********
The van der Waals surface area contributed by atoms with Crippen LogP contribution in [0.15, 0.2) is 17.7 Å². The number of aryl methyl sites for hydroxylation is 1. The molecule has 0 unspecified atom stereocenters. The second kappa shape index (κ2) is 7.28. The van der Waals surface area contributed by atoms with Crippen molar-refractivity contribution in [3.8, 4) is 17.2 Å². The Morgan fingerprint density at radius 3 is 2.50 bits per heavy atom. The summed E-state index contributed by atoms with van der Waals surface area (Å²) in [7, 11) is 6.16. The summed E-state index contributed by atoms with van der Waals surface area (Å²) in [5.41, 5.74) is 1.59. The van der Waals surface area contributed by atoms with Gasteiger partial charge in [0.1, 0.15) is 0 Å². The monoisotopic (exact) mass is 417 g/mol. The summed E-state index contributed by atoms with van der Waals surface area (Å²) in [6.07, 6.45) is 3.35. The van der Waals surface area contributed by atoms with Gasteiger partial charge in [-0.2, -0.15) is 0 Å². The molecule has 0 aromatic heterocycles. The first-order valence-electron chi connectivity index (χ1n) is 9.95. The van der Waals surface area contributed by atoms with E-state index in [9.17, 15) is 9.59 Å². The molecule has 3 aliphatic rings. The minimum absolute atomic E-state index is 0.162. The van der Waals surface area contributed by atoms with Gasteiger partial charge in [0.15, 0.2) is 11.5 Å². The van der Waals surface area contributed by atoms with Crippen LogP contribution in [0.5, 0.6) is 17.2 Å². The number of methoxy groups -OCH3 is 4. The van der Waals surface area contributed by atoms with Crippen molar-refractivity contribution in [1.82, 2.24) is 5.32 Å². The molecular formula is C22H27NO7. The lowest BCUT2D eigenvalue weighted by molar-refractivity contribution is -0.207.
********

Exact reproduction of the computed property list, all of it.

The van der Waals surface area contributed by atoms with Crippen LogP contribution in [0.15, 0.2) is 17.7 Å². The number of aryl methyl sites for hydroxylation is 1. The molecule has 0 unspecified atom stereocenters. The second kappa shape index (κ2) is 7.28. The van der Waals surface area contributed by atoms with Crippen molar-refractivity contribution in [3.8, 4) is 17.2 Å². The Morgan fingerprint density at radius 3 is 2.50 bits per heavy atom. The summed E-state index contributed by atoms with van der Waals surface area (Å²) in [7, 11) is 6.16. The summed E-state index contributed by atoms with van der Waals surface area (Å²) in [5.41, 5.74) is 1.59. The van der Waals surface area contributed by atoms with Gasteiger partial charge in [0.1, 0.15) is 0 Å². The monoisotopic (exact) mass is 417 g/mol. The summed E-state index contributed by atoms with van der Waals surface area (Å²) in [6.07, 6.45) is 3.35. The van der Waals surface area contributed by atoms with Gasteiger partial charge in [-0.2, -0.15) is 0 Å². The molecule has 0 aromatic heterocycles. The first-order valence-electron chi connectivity index (χ1n) is 9.95. The van der Waals surface area contributed by atoms with E-state index in [9.17, 15) is 9.59 Å². The molecule has 3 aliphatic rings. The minimum absolute atomic E-state index is 0.162. The van der Waals surface area contributed by atoms with Gasteiger partial charge in [0.15, 0.2) is 11.5 Å². The van der Waals surface area contributed by atoms with Crippen LogP contribution in [0.5, 0.6) is 17.2 Å². The number of methoxy groups -OCH3 is 4. The van der Waals surface area contributed by atoms with Crippen molar-refractivity contribution in [1.82, 2.24) is 5.32 Å². The molecular formula is C22H27NO7. The lowest BCUT2D eigenvalue weighted by molar-refractivity contribution is -0.207.